Seriously, why don’t these things come with instruction manuals?


On Our Last Full Day in Chongqing

I’ve been monopolizing the blog, so here’s a post from Kim:

Ni hao!

There are not enough words to describe how full of love I am right now.

I am so in love with our baby. She is now reaching out to us both. She is quick to smile, quick to laugh, and falls asleep easily. She loves to eat almost everything, but especially baby mum-mums. Our box is running low and we are going to need to find an alternate soon! She had her first Popsicle today at the zoo and enjoyed it after getting used to the cold. She is just too precious for words, especially when she sings. Her little voice melts my heart.

I am in love with my husband. Joe is an amazing dad. He is so kind and gentle with Eleanor. He sings and rocks her like he’s been doing it forever. I especially love the look on his face when Eleanor reaches out to him…it is magical.

I am in love with the Chinese people. They are kind and have an amazing sense of humor. They are quick to smile and everyone seems to have a joke to tell. People are definitely curious about us, and frequently talk to us to practice their English. It is very clear that the Chinese people love babies. We can’t take Eleanor anywhere without people talking to her and fawning over her.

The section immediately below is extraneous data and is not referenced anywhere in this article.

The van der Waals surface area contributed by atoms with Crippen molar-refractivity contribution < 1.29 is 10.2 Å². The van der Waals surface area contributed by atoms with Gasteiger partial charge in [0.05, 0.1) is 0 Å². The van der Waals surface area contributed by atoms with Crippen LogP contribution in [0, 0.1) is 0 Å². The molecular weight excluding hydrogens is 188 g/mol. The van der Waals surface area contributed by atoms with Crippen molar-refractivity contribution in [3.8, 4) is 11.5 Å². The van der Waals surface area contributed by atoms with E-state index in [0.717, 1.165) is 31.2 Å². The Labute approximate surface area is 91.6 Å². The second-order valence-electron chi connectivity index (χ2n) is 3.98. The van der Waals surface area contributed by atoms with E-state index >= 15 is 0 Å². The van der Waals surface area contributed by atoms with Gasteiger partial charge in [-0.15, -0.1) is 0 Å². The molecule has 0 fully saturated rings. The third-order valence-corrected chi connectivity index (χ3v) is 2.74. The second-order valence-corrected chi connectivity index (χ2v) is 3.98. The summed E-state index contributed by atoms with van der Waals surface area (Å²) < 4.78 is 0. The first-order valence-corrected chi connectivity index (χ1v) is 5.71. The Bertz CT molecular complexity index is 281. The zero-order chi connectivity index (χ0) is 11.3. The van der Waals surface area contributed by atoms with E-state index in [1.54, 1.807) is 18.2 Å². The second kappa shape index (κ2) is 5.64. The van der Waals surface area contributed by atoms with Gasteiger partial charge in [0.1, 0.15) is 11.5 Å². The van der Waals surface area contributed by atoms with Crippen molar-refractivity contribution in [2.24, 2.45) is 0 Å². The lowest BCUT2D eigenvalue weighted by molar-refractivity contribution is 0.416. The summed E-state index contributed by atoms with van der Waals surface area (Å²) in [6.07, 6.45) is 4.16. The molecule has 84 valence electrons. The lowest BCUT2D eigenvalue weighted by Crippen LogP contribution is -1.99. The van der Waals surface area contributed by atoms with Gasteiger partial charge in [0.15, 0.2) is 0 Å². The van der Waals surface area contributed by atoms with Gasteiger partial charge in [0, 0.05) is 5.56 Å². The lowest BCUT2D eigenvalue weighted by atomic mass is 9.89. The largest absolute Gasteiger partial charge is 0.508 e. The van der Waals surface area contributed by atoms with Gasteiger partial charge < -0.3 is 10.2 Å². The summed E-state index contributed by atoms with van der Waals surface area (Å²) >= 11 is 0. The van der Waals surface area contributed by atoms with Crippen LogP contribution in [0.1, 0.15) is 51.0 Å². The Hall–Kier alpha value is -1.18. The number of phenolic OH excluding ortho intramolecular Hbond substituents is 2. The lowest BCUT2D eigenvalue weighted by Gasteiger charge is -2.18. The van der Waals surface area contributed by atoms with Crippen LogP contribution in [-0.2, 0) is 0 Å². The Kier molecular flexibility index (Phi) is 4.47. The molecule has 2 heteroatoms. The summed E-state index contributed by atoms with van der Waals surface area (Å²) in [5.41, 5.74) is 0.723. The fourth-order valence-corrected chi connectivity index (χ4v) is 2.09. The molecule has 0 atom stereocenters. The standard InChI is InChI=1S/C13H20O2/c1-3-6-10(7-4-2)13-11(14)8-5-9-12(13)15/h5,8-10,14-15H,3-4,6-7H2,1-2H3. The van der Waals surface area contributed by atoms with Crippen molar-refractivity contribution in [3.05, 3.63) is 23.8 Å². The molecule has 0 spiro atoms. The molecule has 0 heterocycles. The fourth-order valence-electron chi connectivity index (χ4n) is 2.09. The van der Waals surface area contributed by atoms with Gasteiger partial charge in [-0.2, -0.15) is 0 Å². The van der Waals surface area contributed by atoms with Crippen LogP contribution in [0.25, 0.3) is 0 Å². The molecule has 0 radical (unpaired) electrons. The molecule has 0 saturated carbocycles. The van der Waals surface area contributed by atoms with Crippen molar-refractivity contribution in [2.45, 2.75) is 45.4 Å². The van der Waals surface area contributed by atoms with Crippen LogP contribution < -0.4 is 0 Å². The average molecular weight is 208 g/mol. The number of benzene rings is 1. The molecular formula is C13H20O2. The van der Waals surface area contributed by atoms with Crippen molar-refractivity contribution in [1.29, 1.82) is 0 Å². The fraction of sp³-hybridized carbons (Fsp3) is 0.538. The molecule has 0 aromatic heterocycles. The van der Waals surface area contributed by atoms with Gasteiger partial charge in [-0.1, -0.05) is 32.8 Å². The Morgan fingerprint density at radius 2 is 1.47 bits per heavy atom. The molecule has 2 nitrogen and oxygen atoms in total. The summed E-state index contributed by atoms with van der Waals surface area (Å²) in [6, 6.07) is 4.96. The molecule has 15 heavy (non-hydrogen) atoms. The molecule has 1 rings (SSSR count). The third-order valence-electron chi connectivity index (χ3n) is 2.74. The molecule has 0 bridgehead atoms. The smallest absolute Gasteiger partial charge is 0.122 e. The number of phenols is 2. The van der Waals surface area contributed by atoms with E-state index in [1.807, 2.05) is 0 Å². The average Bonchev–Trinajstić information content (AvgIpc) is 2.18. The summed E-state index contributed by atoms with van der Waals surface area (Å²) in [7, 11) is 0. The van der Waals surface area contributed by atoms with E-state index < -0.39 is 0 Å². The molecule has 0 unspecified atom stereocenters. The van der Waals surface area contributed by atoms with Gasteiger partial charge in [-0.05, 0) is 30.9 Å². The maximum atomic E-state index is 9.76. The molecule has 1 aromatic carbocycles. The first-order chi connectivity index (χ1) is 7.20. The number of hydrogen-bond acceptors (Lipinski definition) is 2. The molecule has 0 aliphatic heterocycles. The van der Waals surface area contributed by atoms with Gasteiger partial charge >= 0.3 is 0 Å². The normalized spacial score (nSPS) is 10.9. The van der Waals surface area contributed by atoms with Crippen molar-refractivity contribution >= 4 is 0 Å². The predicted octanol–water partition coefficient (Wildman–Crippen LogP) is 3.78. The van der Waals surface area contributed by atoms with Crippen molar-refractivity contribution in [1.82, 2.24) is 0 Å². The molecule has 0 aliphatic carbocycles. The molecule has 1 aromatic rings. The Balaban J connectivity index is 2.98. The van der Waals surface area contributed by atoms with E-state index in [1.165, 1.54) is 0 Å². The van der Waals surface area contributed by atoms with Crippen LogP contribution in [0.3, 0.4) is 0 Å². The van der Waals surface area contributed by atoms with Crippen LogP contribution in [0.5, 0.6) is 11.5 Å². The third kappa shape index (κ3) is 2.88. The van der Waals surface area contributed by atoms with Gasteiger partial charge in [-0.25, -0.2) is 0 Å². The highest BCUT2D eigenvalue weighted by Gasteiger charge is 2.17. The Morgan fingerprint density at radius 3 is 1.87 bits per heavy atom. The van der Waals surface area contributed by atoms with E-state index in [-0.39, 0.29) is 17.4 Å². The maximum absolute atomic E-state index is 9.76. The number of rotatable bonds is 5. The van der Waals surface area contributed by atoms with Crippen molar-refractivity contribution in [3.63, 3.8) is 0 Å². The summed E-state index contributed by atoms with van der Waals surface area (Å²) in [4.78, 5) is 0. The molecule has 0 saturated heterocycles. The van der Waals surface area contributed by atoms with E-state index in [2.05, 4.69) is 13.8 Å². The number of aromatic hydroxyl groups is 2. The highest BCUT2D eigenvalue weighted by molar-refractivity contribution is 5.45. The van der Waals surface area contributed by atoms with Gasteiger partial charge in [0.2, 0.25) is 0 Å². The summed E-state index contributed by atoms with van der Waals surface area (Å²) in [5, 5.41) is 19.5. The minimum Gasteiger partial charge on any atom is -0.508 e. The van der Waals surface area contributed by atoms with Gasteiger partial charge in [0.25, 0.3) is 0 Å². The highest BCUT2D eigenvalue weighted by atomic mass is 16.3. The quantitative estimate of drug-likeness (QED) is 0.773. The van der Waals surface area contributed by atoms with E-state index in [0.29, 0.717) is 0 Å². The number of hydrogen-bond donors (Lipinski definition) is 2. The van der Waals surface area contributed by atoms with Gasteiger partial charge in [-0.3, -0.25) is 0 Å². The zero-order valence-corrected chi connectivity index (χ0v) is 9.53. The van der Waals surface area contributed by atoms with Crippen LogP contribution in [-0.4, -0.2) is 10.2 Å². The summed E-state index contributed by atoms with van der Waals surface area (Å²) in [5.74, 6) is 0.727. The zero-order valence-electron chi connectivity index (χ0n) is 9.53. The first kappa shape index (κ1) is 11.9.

I love Chinese cities. Both Beijing and Chongqing are huge, and both cities have expanded greatly in the last 10-15 years. It can be hard to find buildings older than this. The people are polite and, aside from bars on all the windows, there doesn’t seem to be much evidence of crime. The cities are not as clean as someplace like Chicago, but there are constantly sanitation workers out picking up garbage and such. The ground is filthy due to people spitting…a lot…even inside. Plus many of the little kids wear split-crotch pants and can be seen peeing and pooping right out in public. There is no “5 second” rule in China. If it hits the ground, don’t eat it. The stores are fascinating and the skyline massive. These are cities that go on forever. This is an energetic and active place.

I love our guides both in Beijing and Chongqing. I feel safe and comfortable with them. We have seen some amazing sites since we have been here, thanks to the people guiding us around. Today at the zoo, our guide Michael even carried our hot little bundle of joy since Joe and I were clearly melting from the heat. These gentlemen have navigated the Chinese adoption system for us so that we can focus on Eleanor. I will forever be grateful.

I love Chinese super markets. They sell everything. The packaging is awesome. They are huge. They are crowded and noisy. Unfortunately, they don’t have baby mum-mums. I also wish I had the opportunity to try out the produce. We’re not supposed to eat the produce unless it’s cooked and we have no way to cook it.

I love Chinese shirts with English sayings. My favorite so far as been “Puma racer! Run fast!” with a picture of a bike on it. They’re awesome.

I love bandanas. They are good for catching excess juice and formula. They wash easily and dry quickly.